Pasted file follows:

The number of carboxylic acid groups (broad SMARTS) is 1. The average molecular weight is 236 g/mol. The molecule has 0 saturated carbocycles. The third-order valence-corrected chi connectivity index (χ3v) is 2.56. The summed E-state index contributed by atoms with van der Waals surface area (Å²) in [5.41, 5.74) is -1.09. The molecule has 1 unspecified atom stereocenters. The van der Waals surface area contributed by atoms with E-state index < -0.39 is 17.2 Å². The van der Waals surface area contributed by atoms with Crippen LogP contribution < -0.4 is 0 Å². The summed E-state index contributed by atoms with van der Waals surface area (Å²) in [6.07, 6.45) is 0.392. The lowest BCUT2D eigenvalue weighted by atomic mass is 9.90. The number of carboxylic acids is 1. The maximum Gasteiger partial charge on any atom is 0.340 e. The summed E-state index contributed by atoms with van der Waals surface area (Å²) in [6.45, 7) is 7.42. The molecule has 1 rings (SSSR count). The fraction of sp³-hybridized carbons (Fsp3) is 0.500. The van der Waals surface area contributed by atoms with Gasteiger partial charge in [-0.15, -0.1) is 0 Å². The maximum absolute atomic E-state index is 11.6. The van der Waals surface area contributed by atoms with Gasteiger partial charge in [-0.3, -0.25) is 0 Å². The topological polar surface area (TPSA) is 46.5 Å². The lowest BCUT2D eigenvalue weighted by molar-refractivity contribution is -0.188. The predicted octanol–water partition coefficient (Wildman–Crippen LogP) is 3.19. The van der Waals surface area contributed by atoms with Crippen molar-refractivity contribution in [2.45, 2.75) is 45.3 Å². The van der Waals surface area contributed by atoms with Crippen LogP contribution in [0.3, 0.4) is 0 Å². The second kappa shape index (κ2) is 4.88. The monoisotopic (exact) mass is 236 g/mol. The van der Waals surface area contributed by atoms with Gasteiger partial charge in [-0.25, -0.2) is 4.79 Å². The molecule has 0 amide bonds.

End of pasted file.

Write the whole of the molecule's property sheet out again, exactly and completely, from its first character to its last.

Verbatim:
The number of carboxylic acid groups (broad SMARTS) is 1. The average molecular weight is 236 g/mol. The molecule has 0 saturated carbocycles. The third-order valence-corrected chi connectivity index (χ3v) is 2.56. The summed E-state index contributed by atoms with van der Waals surface area (Å²) in [5.41, 5.74) is -1.09. The molecule has 1 unspecified atom stereocenters. The van der Waals surface area contributed by atoms with E-state index < -0.39 is 17.2 Å². The van der Waals surface area contributed by atoms with Crippen LogP contribution < -0.4 is 0 Å². The summed E-state index contributed by atoms with van der Waals surface area (Å²) in [6.07, 6.45) is 0.392. The lowest BCUT2D eigenvalue weighted by atomic mass is 9.90. The number of carboxylic acids is 1. The maximum Gasteiger partial charge on any atom is 0.340 e. The summed E-state index contributed by atoms with van der Waals surface area (Å²) in [6.45, 7) is 7.42. The molecule has 1 rings (SSSR count). The fraction of sp³-hybridized carbons (Fsp3) is 0.500. The van der Waals surface area contributed by atoms with Gasteiger partial charge in [-0.15, -0.1) is 0 Å². The maximum absolute atomic E-state index is 11.6. The van der Waals surface area contributed by atoms with Gasteiger partial charge in [-0.3, -0.25) is 0 Å². The topological polar surface area (TPSA) is 46.5 Å². The lowest BCUT2D eigenvalue weighted by molar-refractivity contribution is -0.188. The predicted octanol–water partition coefficient (Wildman–Crippen LogP) is 3.19. The van der Waals surface area contributed by atoms with Crippen molar-refractivity contribution in [2.45, 2.75) is 45.3 Å². The van der Waals surface area contributed by atoms with Crippen LogP contribution in [0.3, 0.4) is 0 Å². The second kappa shape index (κ2) is 4.88. The monoisotopic (exact) mass is 236 g/mol. The van der Waals surface area contributed by atoms with Gasteiger partial charge in [-0.25, -0.2) is 4.79 Å². The molecule has 0 amide bonds.